When I was a lad I served a term as office boy to an attorney’s firm. I washed the windows and I scrubbed the floor and I polished up the handle on the big front door. (And he polished up the handle on the big front door.) No, wait!
That’s a tune that’s run through my head for 57 years. What I meant to say was, when I was a lad I met an 83-year-old man who spent his days and nights digging up the genealogy of his family. Osborne had traced his ancestors back 300 years. The only surviving historical record of the oldest ancestor he’d found was that he was so poor he walked around in a “noisome shirt.”
“How’d you like it if that’s how you went down in history — as a fellow with a noisome shirt?” Osborne asked me, at 83, chuckling under an enormous poster of Raquel Welch.
I polished up that handle so carefully that now I am the ruler of the Queen’s Navy. (He polished up that handle so carefully that now he is the ruler of the Queen’s Navy.)
All of us have ancestors who were known for something, somewhere, in their time — good, bad, or in that gray area. I find all of it interesting. For instance, my great grandparents were the first Jews to get married west of the Mississippi River. Isn’t that something?
I don’t know if it means anything — probably not — but it’s interesting to me that in this day and age I am so closely connected to what seems like ancient history.
Here’s a better story. In the late 1800s my great grandfather, Rafe Kahn, ran the General Store in Shreveport, Louisiana, on the west bank of the Mississippi River. I got this story from his son, my Opa.
“Back in those days you could tell when the Klan was going to ride, because Huey Long would come into my daddy’s store on Monday or Tuesday and order a barrel of whiskey and a barrel of cigars,” Opa told me when he was an old man and I was a young pup.
After the Klan lynched a Negro or two that weekend, they’d drink the whiskey and smoke the cigars my great grandfather had sold to Huey Long.
I don’t like this. But it’s the truth. It’s a part of our nation’s history.
My Opa left Shreveport on a steamboat the summer he turned 12, to visit an uncle in Chicago. He sent his daddy a telegram that summer to tell him he was staying in Chicago because the schools were better there. Opa was proud to tell us about the time his elementary schoolteacher asked if anyone in the class knew Lincoln’s Gettysburg Address, and he recited it from memory.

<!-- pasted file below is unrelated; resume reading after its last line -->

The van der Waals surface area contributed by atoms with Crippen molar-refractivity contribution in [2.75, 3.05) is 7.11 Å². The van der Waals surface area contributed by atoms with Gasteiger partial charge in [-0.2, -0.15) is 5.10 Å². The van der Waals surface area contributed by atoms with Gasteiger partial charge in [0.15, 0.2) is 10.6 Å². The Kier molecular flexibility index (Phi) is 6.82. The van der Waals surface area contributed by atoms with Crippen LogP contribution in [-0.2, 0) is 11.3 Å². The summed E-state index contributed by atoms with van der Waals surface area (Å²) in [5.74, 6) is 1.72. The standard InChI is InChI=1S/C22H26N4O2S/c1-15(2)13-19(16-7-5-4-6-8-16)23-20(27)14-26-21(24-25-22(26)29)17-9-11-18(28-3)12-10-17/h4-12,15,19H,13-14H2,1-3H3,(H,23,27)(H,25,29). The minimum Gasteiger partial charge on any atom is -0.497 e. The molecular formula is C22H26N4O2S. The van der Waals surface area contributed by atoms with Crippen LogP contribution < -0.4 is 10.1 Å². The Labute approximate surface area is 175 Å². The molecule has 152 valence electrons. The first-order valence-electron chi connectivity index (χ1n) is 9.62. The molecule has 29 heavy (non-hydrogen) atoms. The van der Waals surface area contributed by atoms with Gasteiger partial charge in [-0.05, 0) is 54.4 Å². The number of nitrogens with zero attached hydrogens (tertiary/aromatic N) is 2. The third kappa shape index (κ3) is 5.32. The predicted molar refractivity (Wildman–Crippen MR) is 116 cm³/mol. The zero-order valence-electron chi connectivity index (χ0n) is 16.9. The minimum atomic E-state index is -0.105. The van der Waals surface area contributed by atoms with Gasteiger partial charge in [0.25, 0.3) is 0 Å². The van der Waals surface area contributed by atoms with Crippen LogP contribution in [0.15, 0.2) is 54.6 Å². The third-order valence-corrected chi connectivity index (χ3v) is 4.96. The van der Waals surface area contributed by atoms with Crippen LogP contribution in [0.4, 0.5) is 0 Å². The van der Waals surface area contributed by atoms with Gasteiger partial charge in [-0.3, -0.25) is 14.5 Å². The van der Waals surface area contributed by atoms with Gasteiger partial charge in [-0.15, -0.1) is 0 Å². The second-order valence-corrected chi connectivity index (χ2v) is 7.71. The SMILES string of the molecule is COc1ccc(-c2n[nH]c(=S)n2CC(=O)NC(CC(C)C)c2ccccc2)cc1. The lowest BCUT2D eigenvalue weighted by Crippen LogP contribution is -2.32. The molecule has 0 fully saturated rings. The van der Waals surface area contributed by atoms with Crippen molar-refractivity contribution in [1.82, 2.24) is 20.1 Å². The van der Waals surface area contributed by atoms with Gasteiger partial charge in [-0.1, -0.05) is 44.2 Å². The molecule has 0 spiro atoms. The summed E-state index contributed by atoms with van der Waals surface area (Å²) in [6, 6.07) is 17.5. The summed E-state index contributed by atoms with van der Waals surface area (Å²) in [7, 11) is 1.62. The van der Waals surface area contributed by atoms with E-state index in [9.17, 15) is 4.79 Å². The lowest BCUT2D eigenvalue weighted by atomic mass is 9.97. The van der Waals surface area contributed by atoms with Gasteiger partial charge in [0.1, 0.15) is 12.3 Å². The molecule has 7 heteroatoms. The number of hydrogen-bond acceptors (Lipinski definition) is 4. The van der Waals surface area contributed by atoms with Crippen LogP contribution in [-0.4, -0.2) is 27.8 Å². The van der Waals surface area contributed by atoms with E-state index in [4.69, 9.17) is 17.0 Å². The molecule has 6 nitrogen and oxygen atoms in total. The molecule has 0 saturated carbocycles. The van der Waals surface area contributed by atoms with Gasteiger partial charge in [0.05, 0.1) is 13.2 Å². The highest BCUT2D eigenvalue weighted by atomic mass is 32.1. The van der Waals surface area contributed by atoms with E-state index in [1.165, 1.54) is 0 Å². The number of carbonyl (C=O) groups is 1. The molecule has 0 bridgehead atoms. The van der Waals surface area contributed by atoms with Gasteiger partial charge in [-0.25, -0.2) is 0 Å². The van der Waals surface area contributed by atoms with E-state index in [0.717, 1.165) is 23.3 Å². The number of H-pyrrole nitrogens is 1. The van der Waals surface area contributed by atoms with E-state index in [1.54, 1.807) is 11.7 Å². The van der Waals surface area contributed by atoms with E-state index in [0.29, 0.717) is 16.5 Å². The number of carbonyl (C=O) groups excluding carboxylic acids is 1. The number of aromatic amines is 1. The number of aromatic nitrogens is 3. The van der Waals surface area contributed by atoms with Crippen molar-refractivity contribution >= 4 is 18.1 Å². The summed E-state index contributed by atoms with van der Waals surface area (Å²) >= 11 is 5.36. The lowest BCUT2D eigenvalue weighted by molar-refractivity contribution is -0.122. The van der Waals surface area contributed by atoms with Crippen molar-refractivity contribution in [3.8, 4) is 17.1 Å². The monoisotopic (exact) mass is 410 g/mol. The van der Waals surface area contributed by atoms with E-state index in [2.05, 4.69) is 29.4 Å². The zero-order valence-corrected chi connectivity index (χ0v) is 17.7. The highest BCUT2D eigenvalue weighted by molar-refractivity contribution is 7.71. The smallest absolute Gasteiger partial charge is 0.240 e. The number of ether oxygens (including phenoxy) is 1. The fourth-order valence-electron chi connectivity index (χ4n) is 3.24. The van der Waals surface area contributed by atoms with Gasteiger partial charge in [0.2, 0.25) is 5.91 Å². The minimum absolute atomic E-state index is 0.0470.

“Now, aren’t you ashamed,” his teacher told the class (you could shame students back then) “that a Southern boy knows this by heart, and you don’t even know what it is?”
My Opa taught me that racial prejudice is a horrible thing, and will never go away “until everyone has married everyone else for so long that no one can tell who anyone is anymore.”
He also told me this. When Huey Long walked into my great grandpa’s store to buy whiskey for the Klan, he greeted my great grandpa by saying, “Hello, you kike bastard.”
And my great grandpa replied: “Hello, you Irish son of a bitch.”
My Opa was a little kid, sitting on the counter — by the candy, I’ll bet.
“You see, Robert,” Opa told me, “Southerners speak two languages: English and obscene. You have to cuss your friends out when you meet them, or they’ll think you’re mad at them.”
As we both laughed, Opa said: “I’m serious.” And we both kept laughing. Though there really is nothing funny about any of this.
Today, all across the United States, people are cussing each other out, calling each other worse words than son of a bitch.
Americans are killing each other for stupid stuff like this.
Is there any way to stop it?
Maybe if Americans spent a few minutes looking up their own family history, on one of the many internet sites devoted to it, it might help.
But I have transgressed. I have asked Americans to do something for themselves — instead of inheriting it.
Pardon me. Is that a crime yet? Or just something you can get away with on your taxes?